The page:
MEIGS COUNTY —The Meigs County Sheriff’s Office has received a certification from the state for adopting state standards.
Meigs County Sheriff’s Office has adopted and implemented state standards established by the Ohio Collaborative Community-Police Advisory Board as part of the state’s efforts to strengthen community and police relations, and therefore has been awarded the state certification.
More than 500 agencies employing over 27,000 officers (in all 88 counties, representing 80 percent of all law enforcement officers in Ohio and most of Ohio’s metropolitan departments) are either certified or in the process of becoming certified by meeting standards for the use of force, including deadly force, and agency recruitment and hiring, according to a news release from the Ohio Department of Public Safety.
Meigs County Sheriff Keith Wood told the Sentinel that his office had been working toward the certification for the past several months, and he was pleased to have the certification in place.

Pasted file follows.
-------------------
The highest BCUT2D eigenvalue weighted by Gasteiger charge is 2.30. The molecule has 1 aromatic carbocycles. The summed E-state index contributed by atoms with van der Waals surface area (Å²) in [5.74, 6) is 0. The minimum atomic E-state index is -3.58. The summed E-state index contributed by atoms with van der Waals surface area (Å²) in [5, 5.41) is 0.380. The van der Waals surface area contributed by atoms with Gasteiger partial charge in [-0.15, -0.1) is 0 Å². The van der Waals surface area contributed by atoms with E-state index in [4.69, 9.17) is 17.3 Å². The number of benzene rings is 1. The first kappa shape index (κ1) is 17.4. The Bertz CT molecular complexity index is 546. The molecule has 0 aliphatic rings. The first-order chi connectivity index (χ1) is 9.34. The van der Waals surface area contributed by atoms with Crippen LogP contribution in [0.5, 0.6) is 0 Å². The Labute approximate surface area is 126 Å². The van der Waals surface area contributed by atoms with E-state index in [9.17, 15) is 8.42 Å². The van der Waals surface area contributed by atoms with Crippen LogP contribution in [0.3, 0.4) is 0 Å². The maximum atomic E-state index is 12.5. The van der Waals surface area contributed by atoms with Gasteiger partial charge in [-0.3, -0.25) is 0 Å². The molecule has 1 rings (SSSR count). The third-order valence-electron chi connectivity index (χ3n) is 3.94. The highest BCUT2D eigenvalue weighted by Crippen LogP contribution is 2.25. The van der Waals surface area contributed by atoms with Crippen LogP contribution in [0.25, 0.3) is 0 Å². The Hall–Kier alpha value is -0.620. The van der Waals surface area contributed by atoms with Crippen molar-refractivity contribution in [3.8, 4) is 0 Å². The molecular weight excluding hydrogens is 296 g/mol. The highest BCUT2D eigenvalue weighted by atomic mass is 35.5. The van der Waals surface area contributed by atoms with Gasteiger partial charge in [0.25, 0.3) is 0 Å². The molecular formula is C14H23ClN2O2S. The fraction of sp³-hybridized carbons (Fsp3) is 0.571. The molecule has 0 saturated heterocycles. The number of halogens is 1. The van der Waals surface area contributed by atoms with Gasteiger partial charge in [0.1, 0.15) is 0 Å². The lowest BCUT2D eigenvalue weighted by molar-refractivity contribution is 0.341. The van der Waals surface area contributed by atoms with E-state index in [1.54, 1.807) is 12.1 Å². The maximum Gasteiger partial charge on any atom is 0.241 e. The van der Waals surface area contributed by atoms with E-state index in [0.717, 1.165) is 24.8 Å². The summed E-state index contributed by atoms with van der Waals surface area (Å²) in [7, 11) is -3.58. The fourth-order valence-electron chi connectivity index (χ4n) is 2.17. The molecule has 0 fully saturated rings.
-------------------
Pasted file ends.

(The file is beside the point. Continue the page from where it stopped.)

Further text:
Wood said by adopting the standards it allows for the agency, officers and community to know what is expected.
The standards are the first of their kind in Ohio and were developed by the Collaborative in August 2015.
The state has partnered with the Buckeye State Sheriffs’ Association and the Ohio Association of Chiefs of Police to help certify Ohio’s nearly 960 law enforcement agencies on a process to ensure that they are in compliance with Ohio’s new standards.
The first list of all Ohio compliant agencies was published March 31. The report, which includes information on the certification process and the complete list of agencies who have and have not been certified, can be found at: http://www.ocjs.ohio.gov/ohiocollaborative/